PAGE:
Welcome to Tatsuka's home on the Web

When the locals saw you they knew at once that you were an outsider. Without being asked, they invariably pointed you in the direction of a small, single-story dwelling just outside of town. The house you now approach is that of the only outsider ever accepted as one of their own by the people of Tokuwa.

The house itself is a modest dwelling, made entirely of wood, like every dwelling on this shadow. The large, old logs are dove-tailed together to form a cozy cottage, which is surrounded on three sides by large evergreens. A path of small, round stepping stones mounts the incline from the road to the front door. However, it is really just a doorway, as no actual door exists. As you approach, you note the soft tune made by the windchime next to the doorframe as it gently sways in the light breeze.

A boy of no more than twelve appears in the doorway and bids you enter. He motions to your feet and to a small shelf to the right of the door. Entering, you remove your footwear and place it on the shelf. The inside of the house is bright and airy and consists of a single room. In the back-left corner there is a tatami mat that appears to be where Tatsuka and her two young servants sleep. In the back-right corner there is a large, wooden bathtub. To your right there is a small stove and a low table, and to the left there are a couple of half-finished paintings and a small bookcase.

TatsukaAs your gaze returns to the center of the room you see that the young boy has disappeared and that Tatsuka now stands before you. She is dressed in a simple, off-white cotton dress. She bows politely as befits your station and says "you must have traveled a long way. You are welcome here." She then guides you to the low table and sits cross-legged on the floor across from you. A young girl, who looks the twin of the young boy you saw but moments before, enters and pours you a drink. She then places a tray of pastries next to you and disappears again.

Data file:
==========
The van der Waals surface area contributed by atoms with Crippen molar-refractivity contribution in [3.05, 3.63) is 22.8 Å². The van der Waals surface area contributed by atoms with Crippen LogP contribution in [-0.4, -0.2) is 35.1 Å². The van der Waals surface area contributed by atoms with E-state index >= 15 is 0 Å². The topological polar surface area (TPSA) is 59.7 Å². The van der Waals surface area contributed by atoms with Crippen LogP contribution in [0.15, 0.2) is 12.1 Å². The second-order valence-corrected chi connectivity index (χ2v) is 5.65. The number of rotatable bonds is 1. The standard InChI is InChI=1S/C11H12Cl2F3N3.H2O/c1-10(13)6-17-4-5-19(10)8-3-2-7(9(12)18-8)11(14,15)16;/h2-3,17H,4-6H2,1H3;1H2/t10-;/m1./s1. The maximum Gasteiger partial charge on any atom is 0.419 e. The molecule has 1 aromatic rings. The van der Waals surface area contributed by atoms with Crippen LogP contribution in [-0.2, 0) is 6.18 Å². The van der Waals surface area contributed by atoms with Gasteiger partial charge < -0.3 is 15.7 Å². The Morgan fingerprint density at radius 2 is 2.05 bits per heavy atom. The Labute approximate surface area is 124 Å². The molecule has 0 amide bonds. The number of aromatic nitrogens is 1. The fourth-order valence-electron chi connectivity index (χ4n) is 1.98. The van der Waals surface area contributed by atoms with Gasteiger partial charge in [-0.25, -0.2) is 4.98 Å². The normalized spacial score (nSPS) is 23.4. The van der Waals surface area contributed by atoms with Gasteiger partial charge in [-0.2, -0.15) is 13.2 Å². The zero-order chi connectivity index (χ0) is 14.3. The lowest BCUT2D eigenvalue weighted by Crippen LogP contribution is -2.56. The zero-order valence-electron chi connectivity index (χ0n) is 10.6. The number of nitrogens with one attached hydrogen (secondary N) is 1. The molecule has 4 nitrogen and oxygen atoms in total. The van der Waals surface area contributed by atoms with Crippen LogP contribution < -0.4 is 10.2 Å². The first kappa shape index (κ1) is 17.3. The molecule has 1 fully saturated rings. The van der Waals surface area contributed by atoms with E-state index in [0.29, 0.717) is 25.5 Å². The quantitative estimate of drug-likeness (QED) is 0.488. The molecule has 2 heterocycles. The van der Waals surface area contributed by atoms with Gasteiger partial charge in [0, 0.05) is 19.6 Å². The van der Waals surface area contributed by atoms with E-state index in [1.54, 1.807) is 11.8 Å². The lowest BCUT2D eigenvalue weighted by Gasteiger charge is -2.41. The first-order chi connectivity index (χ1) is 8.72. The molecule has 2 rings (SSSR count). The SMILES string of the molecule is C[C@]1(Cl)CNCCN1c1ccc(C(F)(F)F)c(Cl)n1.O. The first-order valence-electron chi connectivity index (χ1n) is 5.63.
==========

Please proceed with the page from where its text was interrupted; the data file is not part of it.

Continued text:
As you drink, Tatsuka begins to gently massage your feet. While you eat she sings softly in a high, clear voice. Neither the song, nor the language, is familiar but the song is beautiful. As she sings she firmly massages your feet, which take up much of the space under the table. The song ends just as you are finishing the last of the pastries. The young girl reappears and hands you a warm, moist towel with a faint scent of orange. You clean your hands as she removes the dishes. You realize that you are feeling much better than when you arrived. Your problems, which seemed so important when you came in, somehow seem less urgent now. And that ache in your side seems to be gone too.

Tatsuka appears to be in no hurry to hear what brought you here, but when you do begin to speak she gives you her whole attention. She does not interrupt or ask questions, instead allowing you to say all that you need to say. When you are done she asks softly, "How can I help?"

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